The lawsuit seeks to invalidate an opinion by Department of the Interior (DOI) Solicitor Hilary Tompkins, who instructing the Bureau of Land Management (BLM) that it has the discretion to deny renewal of Twin Metals’ federal mineral leases. The lawsuit challenges the solicitor’s opinion as being inconsistent with federal law, the terms of Twin Metals’ leases, and the federal government’s established precedent in supporting and renewing the leases over five decades.

“The solicitor’s opinion has cast a cloud of uncertainty over Twin Metals’ federal mineral rights creating significant challenges for the company to engage in long-term planning, investment, development, or operational decisions,” Ian Duckworth, chief operating officer of Twin Metals, said in September. “Affirming the validity of Twin Metals’ federal mineral leases would eliminate that uncertainty and facilitate responsible project development activities moving forward.”

The company said the leases in question were issued by the federal government in 1966 with a right of unlimited, successive 10-year renewals. The leases were renewed by the BLM without controversy in 1989 and 2004. Twin Metals filed the pending lease renewal application in mid-2013.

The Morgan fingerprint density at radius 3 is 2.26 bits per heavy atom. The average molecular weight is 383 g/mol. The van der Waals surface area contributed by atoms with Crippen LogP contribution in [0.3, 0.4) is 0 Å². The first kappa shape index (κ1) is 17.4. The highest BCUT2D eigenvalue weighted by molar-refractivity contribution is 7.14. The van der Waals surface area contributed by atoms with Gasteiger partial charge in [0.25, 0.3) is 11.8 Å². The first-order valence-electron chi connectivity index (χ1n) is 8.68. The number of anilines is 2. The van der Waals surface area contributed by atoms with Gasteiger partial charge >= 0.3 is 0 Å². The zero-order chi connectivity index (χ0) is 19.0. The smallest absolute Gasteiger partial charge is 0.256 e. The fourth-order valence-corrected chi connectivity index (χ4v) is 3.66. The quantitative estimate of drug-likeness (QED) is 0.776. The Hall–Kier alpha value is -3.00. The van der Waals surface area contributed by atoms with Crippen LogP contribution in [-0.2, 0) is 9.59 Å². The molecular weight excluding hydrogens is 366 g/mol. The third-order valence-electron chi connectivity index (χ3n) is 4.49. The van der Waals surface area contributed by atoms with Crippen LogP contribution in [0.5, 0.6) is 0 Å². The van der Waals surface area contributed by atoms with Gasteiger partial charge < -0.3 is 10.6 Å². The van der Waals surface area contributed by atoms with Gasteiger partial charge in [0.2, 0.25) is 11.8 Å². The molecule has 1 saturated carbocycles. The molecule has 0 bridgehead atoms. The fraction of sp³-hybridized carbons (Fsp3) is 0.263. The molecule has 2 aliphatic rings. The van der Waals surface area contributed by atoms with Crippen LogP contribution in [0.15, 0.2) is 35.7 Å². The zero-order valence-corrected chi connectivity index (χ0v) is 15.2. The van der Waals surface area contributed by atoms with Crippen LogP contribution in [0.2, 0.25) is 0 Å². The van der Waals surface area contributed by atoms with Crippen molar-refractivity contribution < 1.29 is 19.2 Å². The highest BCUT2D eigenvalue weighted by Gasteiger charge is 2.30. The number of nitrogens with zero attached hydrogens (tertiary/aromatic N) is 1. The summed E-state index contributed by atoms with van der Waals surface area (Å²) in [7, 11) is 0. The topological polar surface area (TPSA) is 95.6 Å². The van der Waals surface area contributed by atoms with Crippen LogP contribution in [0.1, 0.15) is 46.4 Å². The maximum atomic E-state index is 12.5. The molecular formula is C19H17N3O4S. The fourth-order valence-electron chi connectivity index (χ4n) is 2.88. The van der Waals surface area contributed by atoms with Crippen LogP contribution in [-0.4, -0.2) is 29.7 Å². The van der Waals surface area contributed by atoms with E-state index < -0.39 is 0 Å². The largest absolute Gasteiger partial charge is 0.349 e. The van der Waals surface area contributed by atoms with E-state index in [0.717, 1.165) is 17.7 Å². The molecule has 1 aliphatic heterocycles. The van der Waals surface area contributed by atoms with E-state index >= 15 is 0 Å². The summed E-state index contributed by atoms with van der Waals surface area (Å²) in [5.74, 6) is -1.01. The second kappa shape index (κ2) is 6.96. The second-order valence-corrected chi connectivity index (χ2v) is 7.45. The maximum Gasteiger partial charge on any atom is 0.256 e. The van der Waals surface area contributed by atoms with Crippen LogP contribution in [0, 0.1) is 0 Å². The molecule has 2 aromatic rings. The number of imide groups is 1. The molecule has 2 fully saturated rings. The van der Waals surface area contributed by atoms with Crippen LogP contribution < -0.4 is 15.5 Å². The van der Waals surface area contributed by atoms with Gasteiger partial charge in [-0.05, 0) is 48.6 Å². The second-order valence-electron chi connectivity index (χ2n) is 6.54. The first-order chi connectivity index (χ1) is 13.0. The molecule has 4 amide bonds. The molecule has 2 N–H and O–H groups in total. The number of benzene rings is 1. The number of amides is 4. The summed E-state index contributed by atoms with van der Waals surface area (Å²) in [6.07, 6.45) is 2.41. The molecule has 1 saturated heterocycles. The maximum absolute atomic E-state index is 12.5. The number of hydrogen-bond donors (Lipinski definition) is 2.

In not consenting to the lease renewals, the Forest Service cited the potential risk of environmental contamination of the surrounding watershed as a key concern.

“The two leases are located directly adjacent to and within three miles of the BWCAW, respectively. It is well established that acid mine drainage is a significant environmental risk at sulfide ore mine sites like the one proposed for these leased lands and in a water-based ecosystem like the Boundary Waters because contaminated water could have dramatic impacts to aquatic life, sport fisheries, and recreation-based uses and communities,” the agency wrote.

Last summer, the Forest Service held two listening sessions and a 30-day public input period related to the potential lease renewals and received more than 30,000 comments.